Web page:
Adding Cetuximab to HIV-associated SCCAC Therapy May Reduce LRF

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Addition of cetuximab to definitive chemoradiation reduces locoregional failure rates but is associated with grade 4 toxicity.
Addition of cetuximab to definitive chemoradiation reduces locoregional failure rates but is associated with grade 4 toxicity.

Among patients with HIV-associated squamous cell carcinoma of the anal canal (SCCAC), the addition of cetuximab to definitive chemoradiation (CRT) reduces locoregional failure rates but is associated with grade 4 toxicity in about 25% of patients and recurrence in a 20%, according to a study published in the Journal of Clinical Oncology.1

SCCAC is associated anogenital human papillomavirus (HPV), HIV infection, and high locoregional failure fates. Cetuximab has been shown to improve the efficacy of radiotherapy in HPV-related oropharyngeal SCC. Researchers therefore evaluated whether combined modality therapy with cetuximab and definitive CRT would reduce the rates of locoregional failure in patients with HIV and stage I, II, or III anal cancer.

For the open-label, phase 2 study (ClinicalTrials.gov Identifier: NCT00324415), investigators enrolled 45 patients with stage I to III SCCAC and HIV infection. All participants received 45 to 54 Gy radiation treatment to the primary tumor and regional lymph nodes plus 8 weekly doses of concurrent cetuximab and 2 cycles of cisplatin plus fluorouracil.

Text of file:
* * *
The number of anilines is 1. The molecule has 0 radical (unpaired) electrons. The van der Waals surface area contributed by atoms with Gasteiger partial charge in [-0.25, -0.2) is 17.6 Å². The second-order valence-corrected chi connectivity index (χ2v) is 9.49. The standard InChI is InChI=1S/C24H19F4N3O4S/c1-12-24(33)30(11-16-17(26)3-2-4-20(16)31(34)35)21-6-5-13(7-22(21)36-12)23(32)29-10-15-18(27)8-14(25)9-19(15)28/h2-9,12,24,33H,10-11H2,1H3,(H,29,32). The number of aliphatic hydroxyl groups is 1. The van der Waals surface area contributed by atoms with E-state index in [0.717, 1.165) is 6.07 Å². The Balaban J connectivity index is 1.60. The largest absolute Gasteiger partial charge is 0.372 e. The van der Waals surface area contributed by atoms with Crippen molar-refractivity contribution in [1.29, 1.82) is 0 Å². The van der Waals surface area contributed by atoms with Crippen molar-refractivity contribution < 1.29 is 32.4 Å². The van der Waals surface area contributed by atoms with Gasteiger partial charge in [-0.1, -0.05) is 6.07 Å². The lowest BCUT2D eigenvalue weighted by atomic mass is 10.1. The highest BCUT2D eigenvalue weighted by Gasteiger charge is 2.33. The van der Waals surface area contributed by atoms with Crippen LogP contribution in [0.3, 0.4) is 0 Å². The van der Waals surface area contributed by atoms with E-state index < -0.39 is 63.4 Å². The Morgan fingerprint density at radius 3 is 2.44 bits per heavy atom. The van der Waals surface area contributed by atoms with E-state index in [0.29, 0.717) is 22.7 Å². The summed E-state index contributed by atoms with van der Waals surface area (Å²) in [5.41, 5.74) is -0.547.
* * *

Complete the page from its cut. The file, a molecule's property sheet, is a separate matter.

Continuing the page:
Forty-two percent (95% CI, 28-56) of patients had locoregional failure at 3 years compared with a 35% LRF rate from historical data.

In a post analysis using definitions and methods consistent with historical data, the 3-year locoregional failure rate was 20% (95% CI, 10-37).

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Seventy-two percent (95% CI, 56-84) of patients were free of progression or alive at 3 years, and 79% (95% CI, 63-89) were alive at 3 years. Twenty-six percent of patients had grade 4 adverse events; 4% of deaths were related to treatment.

Although adding cetuximab to definitive CRT may be associated with lower rates of LRF, the high rates of recurrence and grade 4 toxicity suggest the continued need for investigating more effective and less toxic therapies.

Reference

  1. Sparano JA, Lee JY, Palefsky J, et al. Cetuximab plus chemoradiotherapy for HIV-associated anal carcinoma: A phase II AIDS Malignancy Consortium trial. J Clin Oncol. 2016 Dec 12. doi: 10.1200/JCO.2016.69.1642 [Epub ahead of print]

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